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  HOME | Business & Economy (Click here for more)

EU’s Juncker: No Renegotiation on Brexit, Clarification Can Be Offered

STRASBOURG, France – The withdrawal deal on Brexit is final and will not be renegotiated but further clarification can be offered to the United Kingdom, the head of the European Commission said on Tuesday ahead of a snap meeting with the British prime minister later in the day.

Jean-Claude Juncker told a European Parliament plenary that the deal struck by Theresa May, a conservative, was the best offer on the table a day after the prime minister decided to postpone a parliamentary vote on the agreement given the likeliness it would have been shot down by lawmakers.

“There is no room whatsoever for renegotiation,” the Luxembourgish politician told the sparsely attended chamber in the French city of Strasbourg to a ripple of applause. “But, of course, there is room enough to give further clarification and further interpretations without opening the withdrawal agreement,” he added.

“Everyone has to know the withdrawal agreement will not be reopened,” he told the European Union’s legislative arm.

Addressing the House of Commons, the lower chamber of UK politics, May on Monday acknowledged her divorce deal would be rejected and therefore deferred the vote scheduled for Dec. 11.

The controversial decision, which saw the Conservative minority government rebuked by Commons speaker, John Bercow, who derided the move as “deeply discourteous,” sent the pound plummeting to a 20-month low against the dollar.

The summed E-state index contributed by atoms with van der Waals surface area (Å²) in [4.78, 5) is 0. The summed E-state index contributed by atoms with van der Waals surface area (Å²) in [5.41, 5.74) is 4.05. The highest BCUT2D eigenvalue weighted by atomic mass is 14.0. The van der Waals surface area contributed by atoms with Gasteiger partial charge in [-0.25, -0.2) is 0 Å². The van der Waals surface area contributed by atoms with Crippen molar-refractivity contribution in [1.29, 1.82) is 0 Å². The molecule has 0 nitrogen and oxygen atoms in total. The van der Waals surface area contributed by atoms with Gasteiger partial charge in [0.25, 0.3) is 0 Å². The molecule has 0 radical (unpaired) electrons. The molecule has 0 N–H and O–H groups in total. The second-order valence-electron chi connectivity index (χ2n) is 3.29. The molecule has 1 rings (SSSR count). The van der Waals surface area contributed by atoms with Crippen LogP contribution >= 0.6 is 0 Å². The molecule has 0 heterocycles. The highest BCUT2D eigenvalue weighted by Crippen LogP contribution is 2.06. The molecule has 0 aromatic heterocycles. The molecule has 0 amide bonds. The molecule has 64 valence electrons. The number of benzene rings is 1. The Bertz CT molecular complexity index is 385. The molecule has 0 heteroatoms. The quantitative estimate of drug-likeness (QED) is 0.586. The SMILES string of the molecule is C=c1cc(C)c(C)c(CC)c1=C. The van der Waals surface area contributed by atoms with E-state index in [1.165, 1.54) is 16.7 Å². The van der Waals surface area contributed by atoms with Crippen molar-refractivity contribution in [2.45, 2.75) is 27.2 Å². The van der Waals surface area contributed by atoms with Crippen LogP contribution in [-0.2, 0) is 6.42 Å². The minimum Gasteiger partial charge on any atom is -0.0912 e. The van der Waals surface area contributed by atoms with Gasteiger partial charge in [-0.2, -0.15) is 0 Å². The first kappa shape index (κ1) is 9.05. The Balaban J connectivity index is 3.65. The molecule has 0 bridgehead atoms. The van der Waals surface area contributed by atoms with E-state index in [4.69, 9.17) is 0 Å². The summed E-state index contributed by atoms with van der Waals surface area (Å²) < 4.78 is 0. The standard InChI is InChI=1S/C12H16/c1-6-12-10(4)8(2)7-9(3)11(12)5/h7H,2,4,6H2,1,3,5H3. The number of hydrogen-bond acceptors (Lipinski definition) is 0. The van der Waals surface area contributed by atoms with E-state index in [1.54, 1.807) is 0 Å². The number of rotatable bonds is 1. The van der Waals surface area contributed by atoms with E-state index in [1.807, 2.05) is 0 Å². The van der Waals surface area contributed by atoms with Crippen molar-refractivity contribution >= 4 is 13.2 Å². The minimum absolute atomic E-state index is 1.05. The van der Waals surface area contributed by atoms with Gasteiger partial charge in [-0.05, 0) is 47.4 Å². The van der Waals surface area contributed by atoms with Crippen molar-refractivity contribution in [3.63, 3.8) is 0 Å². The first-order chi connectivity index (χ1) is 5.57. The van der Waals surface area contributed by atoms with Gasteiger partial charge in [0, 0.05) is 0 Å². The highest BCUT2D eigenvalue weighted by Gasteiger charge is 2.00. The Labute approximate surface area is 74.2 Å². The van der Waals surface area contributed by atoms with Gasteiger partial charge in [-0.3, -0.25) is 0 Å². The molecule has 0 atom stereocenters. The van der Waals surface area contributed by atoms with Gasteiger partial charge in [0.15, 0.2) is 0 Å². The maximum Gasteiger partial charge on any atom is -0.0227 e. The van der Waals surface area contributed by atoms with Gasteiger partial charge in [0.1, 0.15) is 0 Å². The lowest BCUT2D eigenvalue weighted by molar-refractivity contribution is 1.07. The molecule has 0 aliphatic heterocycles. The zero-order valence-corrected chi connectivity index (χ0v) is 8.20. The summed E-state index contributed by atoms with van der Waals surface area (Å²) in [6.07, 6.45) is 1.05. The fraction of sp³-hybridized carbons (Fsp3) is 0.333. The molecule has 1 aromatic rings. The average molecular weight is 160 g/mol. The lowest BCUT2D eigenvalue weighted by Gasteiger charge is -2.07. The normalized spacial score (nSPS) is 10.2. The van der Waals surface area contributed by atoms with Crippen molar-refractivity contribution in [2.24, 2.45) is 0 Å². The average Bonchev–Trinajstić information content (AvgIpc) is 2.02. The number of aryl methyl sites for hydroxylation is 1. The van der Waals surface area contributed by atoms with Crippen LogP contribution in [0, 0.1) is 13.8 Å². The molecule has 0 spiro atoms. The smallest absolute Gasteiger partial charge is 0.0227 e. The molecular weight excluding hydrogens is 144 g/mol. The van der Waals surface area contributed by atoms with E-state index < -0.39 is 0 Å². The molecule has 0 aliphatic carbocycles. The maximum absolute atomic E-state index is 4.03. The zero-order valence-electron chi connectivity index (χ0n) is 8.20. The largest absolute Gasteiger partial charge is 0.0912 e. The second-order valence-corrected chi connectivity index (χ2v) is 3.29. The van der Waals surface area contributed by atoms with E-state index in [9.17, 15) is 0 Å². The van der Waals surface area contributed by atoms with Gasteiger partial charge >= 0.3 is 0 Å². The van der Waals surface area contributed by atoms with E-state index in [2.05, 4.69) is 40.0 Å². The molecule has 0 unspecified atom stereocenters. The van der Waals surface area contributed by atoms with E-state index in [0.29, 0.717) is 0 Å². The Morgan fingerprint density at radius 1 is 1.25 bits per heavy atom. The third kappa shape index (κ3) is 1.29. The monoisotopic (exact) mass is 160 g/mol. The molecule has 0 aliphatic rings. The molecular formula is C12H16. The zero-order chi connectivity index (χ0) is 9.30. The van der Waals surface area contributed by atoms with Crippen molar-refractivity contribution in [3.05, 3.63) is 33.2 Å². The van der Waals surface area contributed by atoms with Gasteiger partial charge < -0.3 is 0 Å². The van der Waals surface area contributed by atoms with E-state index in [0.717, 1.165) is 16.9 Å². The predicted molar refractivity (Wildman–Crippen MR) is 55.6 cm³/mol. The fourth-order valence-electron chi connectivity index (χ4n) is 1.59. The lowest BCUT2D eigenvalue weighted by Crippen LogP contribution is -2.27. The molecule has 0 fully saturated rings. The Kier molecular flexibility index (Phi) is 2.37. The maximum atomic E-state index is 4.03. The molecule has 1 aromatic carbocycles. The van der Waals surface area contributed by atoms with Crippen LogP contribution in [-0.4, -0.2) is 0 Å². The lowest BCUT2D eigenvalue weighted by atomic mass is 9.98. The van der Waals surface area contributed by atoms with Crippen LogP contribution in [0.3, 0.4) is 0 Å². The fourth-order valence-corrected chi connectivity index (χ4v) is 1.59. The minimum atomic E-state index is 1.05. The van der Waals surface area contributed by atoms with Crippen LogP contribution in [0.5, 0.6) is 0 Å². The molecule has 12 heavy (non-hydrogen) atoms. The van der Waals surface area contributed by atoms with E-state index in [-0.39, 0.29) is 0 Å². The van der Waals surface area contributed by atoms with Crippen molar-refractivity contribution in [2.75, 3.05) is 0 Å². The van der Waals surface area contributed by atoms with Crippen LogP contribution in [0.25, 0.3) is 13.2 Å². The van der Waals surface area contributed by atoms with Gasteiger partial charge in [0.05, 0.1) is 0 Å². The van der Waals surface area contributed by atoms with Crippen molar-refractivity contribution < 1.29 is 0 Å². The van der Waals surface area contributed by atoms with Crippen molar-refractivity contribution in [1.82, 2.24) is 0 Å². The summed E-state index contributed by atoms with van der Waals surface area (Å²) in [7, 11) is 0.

The principal sticking point for Members of Parliament on all sides of the chamber was the Irish backstop.

Requested by the EU, the backstop would ensure that the border between Northern Ireland, a UK territory, and the Republic of Ireland, an EU member state, remain seamless even in the event of a no deal Brexit.

But the UK’s apparent inability to unilaterally withdraw from the backstop – should it come into use – and concerns that it could effectively create a customs border between Northern Ireland and Great Britain, fueled cross-party opposition to May’s plan.

Juncker acknowledged the division on the measure, but insisted a backstop agreement was fundamental for the Brexit deal.

“Ireland will never be left alone,” he said, to more applause.

May traveled to The Hague on Monday to meet with her Dutch counterpart Mark Rutte in the first stop of a string of emergency meetings with EU leaders.

The PM declined to name a date for the rescheduled meaningful vote in the Commons.

The UK is on track to leave the EU on March 29, 2019, exactly two years after the PM officially notified the European Commission of the country’s intention to leave the bloc by triggering Article 50 of the Lisbon Treaty.

On Monday, the European Court of Justice ruled the UK could unilaterally retract Article 50, adding impetus to calls for a second Brexit referendum.


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